July 2011 Archives

July 19, 2011

Felony Criminal Trespass Charges and Corruption of a Minor Charges Reduced in Darby, Pennsylvania District Court

1267275_boonstoppel.jpgI wanted to write about this case I had a few weeks back wherein my client was a young kid approximately 19 years old. He was watching his 9 year old cousin with a few of his friends. My client and his friends decided to go into an abandon building and his 9 year old cousin, along with a friend, decided to go into the building as well. Both minors followed my client to the abandoned building's basement and were messing around. Apparently this house is quite popular for kids to go in, steal stuff and mess around. To make a long story short, the 9 year old friend of my client's 9 year old cousin told his mother who in turn called the Police. She flipped her lid and even accused my client of molesting her son. These accusations are false because the child said my client did not molest him. Nonetheless, the police charged my client with felony trespass and corrupting the morals of a minor.

In every case, my goal is to have the charges either dropped completely or reduced down to what is fair. Really the only thing my client was guilty of was simple trespass, which is a summary offense that carries a fine. In order to get this disposition to preliminary hearing it is important to be reasonable with the prosecutors and have a good working relationship with them. I always treat police and prosecutors with respect and establish that relationship. You see these people day in and day out and sometimes it pays to be nice. Everyone thinks the role of a defense attorney is to be nasty all the time and I always tell my clients, I am like Patrick Swayze in Roadhouse when he said something to the effect to his fellow bouncers, "I want you to be nice until its time not to be nice." That is the same thing I tell my clients, "I am nice until it is time not to be nice"; until it is time to get nasty. Like in this case I had a good working relationship with the prosecutor and was easily able to drop this down to a summary trespass. My client had to pay a $200.00 fine plus court costs. The corrupting of morals of a minor was dropped and the felony trespass was dropped immediately.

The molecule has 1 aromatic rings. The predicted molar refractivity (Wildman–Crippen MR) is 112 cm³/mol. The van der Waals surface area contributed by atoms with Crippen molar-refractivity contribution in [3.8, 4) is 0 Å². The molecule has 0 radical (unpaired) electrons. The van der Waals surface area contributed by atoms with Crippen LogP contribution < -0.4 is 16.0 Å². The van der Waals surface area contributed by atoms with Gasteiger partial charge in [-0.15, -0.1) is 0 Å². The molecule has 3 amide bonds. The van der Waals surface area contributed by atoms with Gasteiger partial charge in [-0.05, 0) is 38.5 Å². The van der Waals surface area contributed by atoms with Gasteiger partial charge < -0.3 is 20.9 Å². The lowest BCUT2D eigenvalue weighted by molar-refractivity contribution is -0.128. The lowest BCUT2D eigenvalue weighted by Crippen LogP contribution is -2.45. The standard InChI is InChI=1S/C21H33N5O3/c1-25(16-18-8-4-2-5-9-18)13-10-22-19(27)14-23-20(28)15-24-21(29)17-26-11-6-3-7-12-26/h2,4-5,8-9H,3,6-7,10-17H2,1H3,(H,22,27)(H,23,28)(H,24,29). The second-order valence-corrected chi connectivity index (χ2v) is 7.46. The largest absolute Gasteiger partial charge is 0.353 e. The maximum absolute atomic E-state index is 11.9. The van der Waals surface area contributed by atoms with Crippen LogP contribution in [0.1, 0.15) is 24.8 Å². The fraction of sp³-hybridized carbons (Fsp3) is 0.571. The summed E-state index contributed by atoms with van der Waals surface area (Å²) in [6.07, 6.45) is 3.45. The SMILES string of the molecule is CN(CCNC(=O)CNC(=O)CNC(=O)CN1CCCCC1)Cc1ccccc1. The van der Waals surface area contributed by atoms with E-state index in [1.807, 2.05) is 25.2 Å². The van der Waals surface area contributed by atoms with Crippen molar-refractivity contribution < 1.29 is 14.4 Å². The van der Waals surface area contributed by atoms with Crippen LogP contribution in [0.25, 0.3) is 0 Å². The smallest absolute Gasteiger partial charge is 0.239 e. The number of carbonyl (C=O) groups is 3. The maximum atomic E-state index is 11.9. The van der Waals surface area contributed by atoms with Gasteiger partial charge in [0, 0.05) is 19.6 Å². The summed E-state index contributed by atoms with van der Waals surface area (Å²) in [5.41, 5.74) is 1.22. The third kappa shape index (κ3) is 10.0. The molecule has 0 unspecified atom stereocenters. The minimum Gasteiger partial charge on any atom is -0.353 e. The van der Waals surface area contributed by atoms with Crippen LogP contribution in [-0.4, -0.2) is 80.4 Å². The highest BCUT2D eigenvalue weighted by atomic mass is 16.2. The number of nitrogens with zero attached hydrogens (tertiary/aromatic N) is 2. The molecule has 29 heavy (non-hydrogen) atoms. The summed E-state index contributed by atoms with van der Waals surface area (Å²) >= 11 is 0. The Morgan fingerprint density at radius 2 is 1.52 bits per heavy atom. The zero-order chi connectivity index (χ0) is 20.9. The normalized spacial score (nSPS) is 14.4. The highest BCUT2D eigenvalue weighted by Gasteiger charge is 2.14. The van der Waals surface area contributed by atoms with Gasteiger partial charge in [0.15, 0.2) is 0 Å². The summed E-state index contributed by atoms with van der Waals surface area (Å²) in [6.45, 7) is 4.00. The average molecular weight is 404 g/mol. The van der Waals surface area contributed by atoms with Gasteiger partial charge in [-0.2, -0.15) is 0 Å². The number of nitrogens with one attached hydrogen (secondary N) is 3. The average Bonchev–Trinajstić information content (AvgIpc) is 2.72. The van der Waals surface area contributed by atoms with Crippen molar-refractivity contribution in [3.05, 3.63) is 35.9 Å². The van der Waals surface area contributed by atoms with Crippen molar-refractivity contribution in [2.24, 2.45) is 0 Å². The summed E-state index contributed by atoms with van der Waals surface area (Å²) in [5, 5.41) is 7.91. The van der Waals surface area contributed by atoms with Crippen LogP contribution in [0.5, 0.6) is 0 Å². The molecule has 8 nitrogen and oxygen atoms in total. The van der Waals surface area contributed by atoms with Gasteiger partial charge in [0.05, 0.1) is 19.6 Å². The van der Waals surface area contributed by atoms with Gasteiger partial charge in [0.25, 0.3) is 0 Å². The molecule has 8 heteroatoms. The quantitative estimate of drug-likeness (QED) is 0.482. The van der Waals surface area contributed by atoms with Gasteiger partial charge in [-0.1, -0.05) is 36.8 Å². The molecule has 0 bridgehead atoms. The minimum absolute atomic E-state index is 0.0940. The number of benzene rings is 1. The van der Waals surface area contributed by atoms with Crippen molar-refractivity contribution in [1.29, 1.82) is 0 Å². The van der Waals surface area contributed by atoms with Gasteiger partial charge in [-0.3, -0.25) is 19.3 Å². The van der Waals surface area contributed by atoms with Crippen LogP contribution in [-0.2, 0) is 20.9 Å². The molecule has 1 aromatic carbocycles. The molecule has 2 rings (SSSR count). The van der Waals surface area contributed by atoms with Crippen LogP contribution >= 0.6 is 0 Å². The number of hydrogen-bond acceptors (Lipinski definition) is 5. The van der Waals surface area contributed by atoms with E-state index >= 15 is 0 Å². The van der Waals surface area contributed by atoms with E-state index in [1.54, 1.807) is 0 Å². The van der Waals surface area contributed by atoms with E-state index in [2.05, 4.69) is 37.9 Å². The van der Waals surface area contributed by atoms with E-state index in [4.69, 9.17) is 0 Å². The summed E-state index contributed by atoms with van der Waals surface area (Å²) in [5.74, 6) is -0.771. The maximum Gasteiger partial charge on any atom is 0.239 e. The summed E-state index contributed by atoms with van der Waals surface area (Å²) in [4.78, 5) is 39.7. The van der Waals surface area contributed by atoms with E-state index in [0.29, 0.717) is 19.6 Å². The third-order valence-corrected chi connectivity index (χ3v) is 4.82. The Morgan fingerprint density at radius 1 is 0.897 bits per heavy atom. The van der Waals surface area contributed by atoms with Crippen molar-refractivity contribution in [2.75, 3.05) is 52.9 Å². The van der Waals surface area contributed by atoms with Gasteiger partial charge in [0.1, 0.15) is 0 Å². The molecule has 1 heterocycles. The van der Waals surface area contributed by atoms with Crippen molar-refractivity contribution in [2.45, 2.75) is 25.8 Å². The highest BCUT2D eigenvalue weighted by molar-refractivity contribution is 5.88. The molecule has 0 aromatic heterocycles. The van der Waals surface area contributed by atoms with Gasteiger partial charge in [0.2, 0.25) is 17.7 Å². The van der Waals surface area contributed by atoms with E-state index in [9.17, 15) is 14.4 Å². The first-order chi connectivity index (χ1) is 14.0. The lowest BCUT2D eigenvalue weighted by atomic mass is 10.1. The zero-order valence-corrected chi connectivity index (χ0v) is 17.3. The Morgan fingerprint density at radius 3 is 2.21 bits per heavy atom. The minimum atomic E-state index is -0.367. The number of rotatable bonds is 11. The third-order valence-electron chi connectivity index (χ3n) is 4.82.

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July 15, 2011

Case Result: Driving While DUI Suspended License Charge Reduced in the City of Chester While Client had 3 Prior DUI Convictions

Today I was in Chester District Court before Judge Robert J. Blythe. My client was charged with driving on a DUI suspended license. In attorney talk, we call these 1543B's in Pennsylvania. That refers to the Pennsylvania Motor Vehicle Code 75 Pa. C.S.A. Sec. 1543B. The conviction of Section 1543B carries with it a mandatory jail sentence between 60 and 90 days. My goal in this case going into Court was to have it dropped down to Section 1543A. Section 1543A refers to Pennsylvania Motor Vehicle Code 75 Pa. C.S.A. Sec. 1543A. A guilty plea or conviction of 1543A is better because there is no mandatory jail time. The consequences is a $200.00 fine and an additional suspension.